Toshiba is considering selling a stake in its nuclear project in Cumbria after warning it could struggle to remain in business as a result of expected annual losses of more than 1trn yen (£7bn). The Japanese conglomerate, which makes everything from flash memory drives to laptops and semiconductors, admitted it is considering selling some or all of nuclear specialist NuGeneration to keep itself afloat. NuGen currently owns 100pc of the Moorside site, after buying 40pc back from France’s Engie for $138.5m (£111m) earlier this month. Separately NuGeneration said it had been looking for investors prior to Westinghouse’s troubles and emphasised that the construction of Moorside was always going to be done by a third party. But a spokesman acknowledged “there is no certainty” with regards to Westinghouse’s involvement in the development stage of the project. Theoretically, Westinghouse’s AP1000 reactors, which have received regulatory approval, remain attached to the project but if a new investor were to come on board, it is unclear if different reactors may be proposed, potentially delaying the already behind schedule project yet further. Samira Rudiga an energy fund manager at Guinness Asset Management, said the news was another nail in the coffin for the UK’s nuclear hopes. “Nuclear does not make sense in the UK,” she said. “It takes 10 years to build and can take as long if not longer just to come to a decision to build a plant.” However, she expects the Government to still consider nuclear projects and thought there would be companies in Europe and Asia able to take on Toshiba’s stake in Moorside.
Telegraph 11th April 2017 read more »
The future of Britain’s biggest nuclear power plant is again in doubt after its owner posted a mammoth loss and warned it may not be able to survive. Japanese giant Toshiba is the sole owner of the £10billion NuGen nuclear project in Moorside, Cumbria, after its French partner Engie quit last week. But the company yesterday posted losses of £4.2billion for the first nine months of the year and warned that the annual shortfall could top £7billion. And in a shocking development, Toshiba warned of ‘material events and conditions that raise substantial doubt about the company’s ability to continue as a going concern’.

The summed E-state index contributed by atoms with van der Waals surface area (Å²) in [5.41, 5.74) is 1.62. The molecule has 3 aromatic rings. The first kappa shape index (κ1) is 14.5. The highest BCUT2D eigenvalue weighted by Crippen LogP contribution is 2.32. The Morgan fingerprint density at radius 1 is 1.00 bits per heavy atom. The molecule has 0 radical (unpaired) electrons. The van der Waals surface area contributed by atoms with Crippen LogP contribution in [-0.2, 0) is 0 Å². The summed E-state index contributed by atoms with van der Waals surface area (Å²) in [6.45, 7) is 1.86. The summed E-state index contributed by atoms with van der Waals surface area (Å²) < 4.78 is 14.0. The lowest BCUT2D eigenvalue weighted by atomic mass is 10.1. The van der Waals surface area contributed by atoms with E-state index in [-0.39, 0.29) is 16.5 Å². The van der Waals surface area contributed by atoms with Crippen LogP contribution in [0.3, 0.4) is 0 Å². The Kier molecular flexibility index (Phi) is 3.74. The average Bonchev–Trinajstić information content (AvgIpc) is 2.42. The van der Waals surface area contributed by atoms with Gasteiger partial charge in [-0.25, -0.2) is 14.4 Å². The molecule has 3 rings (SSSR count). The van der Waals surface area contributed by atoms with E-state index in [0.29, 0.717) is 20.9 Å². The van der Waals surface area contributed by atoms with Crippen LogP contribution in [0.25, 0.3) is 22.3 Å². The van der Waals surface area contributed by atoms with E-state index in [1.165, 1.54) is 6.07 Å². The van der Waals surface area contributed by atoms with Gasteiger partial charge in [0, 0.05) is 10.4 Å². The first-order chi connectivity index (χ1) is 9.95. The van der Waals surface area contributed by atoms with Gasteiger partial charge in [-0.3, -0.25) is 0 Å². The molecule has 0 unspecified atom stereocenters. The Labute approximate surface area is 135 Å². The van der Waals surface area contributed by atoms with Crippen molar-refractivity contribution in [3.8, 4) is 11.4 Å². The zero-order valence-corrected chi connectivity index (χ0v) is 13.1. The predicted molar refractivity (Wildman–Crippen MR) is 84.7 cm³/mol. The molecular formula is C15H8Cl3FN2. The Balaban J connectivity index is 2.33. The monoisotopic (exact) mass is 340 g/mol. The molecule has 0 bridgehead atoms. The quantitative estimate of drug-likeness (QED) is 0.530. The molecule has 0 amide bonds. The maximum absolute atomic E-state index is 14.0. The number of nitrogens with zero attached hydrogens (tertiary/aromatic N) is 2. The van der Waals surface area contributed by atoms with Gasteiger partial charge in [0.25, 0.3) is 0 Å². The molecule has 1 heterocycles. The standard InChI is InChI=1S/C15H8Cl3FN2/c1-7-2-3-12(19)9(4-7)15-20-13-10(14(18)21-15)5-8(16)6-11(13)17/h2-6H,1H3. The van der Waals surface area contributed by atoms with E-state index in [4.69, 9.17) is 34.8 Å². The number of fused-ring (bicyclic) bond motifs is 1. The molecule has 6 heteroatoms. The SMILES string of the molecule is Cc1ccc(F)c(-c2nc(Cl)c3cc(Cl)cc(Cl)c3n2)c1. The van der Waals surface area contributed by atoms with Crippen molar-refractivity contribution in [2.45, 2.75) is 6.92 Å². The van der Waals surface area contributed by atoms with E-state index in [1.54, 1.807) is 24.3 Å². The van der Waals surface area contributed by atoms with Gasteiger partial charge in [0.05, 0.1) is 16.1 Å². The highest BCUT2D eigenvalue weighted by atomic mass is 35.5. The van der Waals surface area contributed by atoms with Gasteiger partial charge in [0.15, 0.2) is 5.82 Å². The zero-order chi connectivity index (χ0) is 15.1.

Daily Mail 11th April 2017 read more »
The future of the Moorside nuclear plant in west Cumbria is in doubt, as it’s owners – Toshiba – has warned it could potentially collapse. It revealed soaring losses of £3.9-billion, in a financial update that was not signed off by it’s auditors.
ITV 11th April 2017 read more »
A Cumbrian MP has called for the Government to take a stake in the county’s proposed nuclear project – after Toshiba expressed “serious doubts” about the company’s future. John Stevenson, the Conservative member for Carlisle, spoke out after Toshiba – which has a 60 per cent stake in NuGen – announced it had lost billions of pounds last year. Nugen is behind plans for a new nuclear plant at Moorside, near Sellafield. It is one of the biggest developments ever planned for Cumbria, and is set to bring in thousands of jobs and provide a major boost to the county’s economy.
Carlisle News & Star 12th April 2017 read more »
South Korea’s KEPCO urged not to invest in new nuclear power at UK’s NuGen Moorside 28 members of the National Assembly of the Republic of Korea ‘Caucus on Post-Nuclear Energy’ in South Korea are calling on KEPCO not to invest in new nuclear power or the UK’s NuGen Moorside nuclear project. This comes after Greg Clark travelled to South Korea last week to meet KEPCO and seek support for the Moorside project, following the bankruptcy of Toshiba Westinghouse and Engie pulling out of the NuGen venture. At a press briefing at the National Assembly on Tuesday 11th April, the National Assembly ‘Caucus on Post-Nuclear Energy’ and Greenpeace South Asia will give a joint statement to media. Wonshik Woo, a congressman and a co-representative of the National Assembly Caucus on Post-Nuclear Energy, in South Korea said: “We urge KEPCO to immediately halt their plan to expand their nuclear business. The major candidates of the upcoming Presidential Election have already pledged their support for nuclear phase-out. The candidates are in favour of investment in renewable energy for a sustainable and nuclear-free society. As a public corporation, KEPCO should also listen to the demands of the public.” Mikyoung Kim, Climate and Energy Campaigner at Greenpeace East Asia, said: “The nuclear industry is a sinking ship. The world is moving fast toward a nuclear phase-out and energy transition. It is regrettable that the Korean nuclear industry is jumping on this sinking ship, while others are trying to get off urgently. People in South Korea are calling for a new government to transition into a new energy system. KEPCO should stop betting with public money on this myth of Nuclear Renaissance. Instead, they should invest in a transition to renewables, for the future that the people want.”
Greenpeace 11th April 2017 read more »